African Americans seeking to fulfill their civic duty as jurors do not fare much better than criminal defendants. In 2007, the Louisiana Supreme Court was compelled to grant Robert Coleman a new trial because Caddo Parish prosecutors discriminated against potential jurors on the basis of their race. The Court explained, "[b]y specifically referencing the race of the defendant and the victim, the prosecutor clearly and unmistakably indicated that the decision to strike [the juror] was motivated by this prospective juror's race." Moreover, in Felton Dorsey's case in 2009, the prosecutors struck five of the seven prospective African-American jurors (71 percent), compared to only six of 27 potential white jurors (22 percent). These numbers are illuminating.

It was in Felton Dorsey's case where one prospective African-American juror eloquently tied these troubling characteristics about the justice system to the powerful symbol flying in front of the courthouse. Juror Carl Staples explained why he did not wish to serve as a juror:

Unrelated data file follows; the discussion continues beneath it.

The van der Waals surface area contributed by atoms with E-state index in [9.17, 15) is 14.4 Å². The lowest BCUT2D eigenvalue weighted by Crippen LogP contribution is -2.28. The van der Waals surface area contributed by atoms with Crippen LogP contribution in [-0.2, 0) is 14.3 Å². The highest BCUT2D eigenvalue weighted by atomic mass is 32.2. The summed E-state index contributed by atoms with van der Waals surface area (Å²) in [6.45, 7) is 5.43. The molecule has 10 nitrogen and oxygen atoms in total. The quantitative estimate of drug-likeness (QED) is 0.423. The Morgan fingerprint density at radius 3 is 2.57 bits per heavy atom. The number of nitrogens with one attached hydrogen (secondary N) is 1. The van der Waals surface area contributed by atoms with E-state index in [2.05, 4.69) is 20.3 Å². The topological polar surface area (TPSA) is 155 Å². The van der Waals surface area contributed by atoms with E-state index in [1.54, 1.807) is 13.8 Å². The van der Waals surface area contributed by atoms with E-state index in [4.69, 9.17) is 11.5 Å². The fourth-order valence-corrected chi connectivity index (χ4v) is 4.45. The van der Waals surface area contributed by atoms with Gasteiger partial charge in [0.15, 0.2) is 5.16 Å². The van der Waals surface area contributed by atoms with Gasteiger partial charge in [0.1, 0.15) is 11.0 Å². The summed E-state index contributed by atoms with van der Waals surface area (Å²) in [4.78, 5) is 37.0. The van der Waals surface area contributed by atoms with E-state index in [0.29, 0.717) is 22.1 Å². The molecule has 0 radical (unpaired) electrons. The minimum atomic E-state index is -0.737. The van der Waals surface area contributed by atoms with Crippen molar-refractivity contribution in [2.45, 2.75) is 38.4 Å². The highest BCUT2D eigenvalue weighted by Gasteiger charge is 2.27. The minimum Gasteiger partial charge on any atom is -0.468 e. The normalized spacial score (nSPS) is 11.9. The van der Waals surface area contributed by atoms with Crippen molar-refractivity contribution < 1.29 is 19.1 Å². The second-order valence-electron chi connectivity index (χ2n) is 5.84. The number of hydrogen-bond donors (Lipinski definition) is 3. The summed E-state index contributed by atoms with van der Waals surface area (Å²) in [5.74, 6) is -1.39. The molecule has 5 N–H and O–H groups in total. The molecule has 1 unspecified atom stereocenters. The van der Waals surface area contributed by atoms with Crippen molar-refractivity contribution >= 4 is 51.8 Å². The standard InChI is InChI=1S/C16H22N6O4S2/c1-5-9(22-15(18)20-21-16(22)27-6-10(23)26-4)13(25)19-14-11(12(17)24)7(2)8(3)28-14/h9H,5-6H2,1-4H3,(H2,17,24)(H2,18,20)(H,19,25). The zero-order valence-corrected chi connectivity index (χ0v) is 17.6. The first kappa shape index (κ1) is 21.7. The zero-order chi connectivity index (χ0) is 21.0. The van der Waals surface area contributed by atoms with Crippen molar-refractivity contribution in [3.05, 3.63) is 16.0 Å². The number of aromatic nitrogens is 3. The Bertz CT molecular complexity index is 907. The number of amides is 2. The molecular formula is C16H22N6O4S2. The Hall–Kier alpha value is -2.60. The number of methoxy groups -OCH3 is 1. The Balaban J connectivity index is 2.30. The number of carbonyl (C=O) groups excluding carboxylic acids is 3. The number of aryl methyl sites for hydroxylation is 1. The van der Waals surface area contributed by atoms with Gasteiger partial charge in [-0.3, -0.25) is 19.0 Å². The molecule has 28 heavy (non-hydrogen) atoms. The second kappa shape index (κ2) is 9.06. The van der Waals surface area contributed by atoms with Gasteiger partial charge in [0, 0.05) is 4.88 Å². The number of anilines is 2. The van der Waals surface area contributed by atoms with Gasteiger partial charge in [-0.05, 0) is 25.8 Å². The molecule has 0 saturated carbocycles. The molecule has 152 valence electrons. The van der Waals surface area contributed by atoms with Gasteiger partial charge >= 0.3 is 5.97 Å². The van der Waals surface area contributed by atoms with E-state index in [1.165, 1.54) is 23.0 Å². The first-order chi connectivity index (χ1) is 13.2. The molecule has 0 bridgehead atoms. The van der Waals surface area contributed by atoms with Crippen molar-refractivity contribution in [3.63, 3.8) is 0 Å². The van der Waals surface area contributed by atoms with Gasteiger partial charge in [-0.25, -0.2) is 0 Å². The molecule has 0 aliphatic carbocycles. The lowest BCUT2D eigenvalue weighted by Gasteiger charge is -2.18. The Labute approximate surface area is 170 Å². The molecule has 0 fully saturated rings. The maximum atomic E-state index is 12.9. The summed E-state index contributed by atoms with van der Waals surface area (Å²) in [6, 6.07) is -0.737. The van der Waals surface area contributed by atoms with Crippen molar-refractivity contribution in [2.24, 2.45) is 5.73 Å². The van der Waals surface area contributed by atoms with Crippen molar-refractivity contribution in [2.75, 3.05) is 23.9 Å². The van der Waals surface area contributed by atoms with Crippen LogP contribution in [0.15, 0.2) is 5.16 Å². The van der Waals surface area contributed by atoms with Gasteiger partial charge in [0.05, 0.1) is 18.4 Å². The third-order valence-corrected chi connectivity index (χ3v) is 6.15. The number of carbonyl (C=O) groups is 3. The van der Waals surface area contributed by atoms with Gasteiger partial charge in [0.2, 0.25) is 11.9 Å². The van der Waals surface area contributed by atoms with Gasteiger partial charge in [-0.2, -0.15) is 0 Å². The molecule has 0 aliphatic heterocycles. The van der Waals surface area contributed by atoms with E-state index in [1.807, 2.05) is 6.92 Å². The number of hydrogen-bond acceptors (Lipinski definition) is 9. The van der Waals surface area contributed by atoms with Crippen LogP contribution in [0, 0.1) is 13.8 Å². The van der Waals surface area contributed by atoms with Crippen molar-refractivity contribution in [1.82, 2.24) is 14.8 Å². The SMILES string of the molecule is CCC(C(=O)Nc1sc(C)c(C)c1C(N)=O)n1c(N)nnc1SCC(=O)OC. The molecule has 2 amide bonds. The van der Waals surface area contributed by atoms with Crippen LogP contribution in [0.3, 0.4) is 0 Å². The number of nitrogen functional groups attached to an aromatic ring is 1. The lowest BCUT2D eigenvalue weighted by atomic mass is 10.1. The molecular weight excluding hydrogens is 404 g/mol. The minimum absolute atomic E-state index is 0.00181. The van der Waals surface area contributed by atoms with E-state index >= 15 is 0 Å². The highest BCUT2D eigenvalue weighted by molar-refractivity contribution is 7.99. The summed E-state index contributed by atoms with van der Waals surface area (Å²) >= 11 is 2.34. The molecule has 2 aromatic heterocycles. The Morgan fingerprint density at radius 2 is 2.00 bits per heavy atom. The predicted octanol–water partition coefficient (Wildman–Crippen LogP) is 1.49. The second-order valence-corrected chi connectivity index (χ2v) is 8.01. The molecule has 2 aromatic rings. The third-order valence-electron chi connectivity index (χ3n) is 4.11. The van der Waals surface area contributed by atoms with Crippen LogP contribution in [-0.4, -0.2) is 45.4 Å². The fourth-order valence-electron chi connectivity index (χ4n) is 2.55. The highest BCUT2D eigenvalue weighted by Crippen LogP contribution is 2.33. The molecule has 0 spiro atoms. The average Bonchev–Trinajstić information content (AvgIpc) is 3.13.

"[The flag is] a symbol of one of the most ... heinous crimes ever committed to another member of the human race, and I just don't see how you could say that, I mean, you're here for justice, and then again you overlook this great injustice by continuing to fly this flag which ... put[s] salt in the wounds of ... people of color."

Mr. Staples's courageous comments captured something profound about "justice" purportedly handed down in the Caddo courthouse. The question he posed -- how? -- remains unanswered. Can there be equal justice for all in Caddo Parish? No. Not as long as the courts evade constitutional questions about the flag and its legacy, and not as long as they refuse to acknowledge and grapple with all of the other evidence of institutional, recurring bias.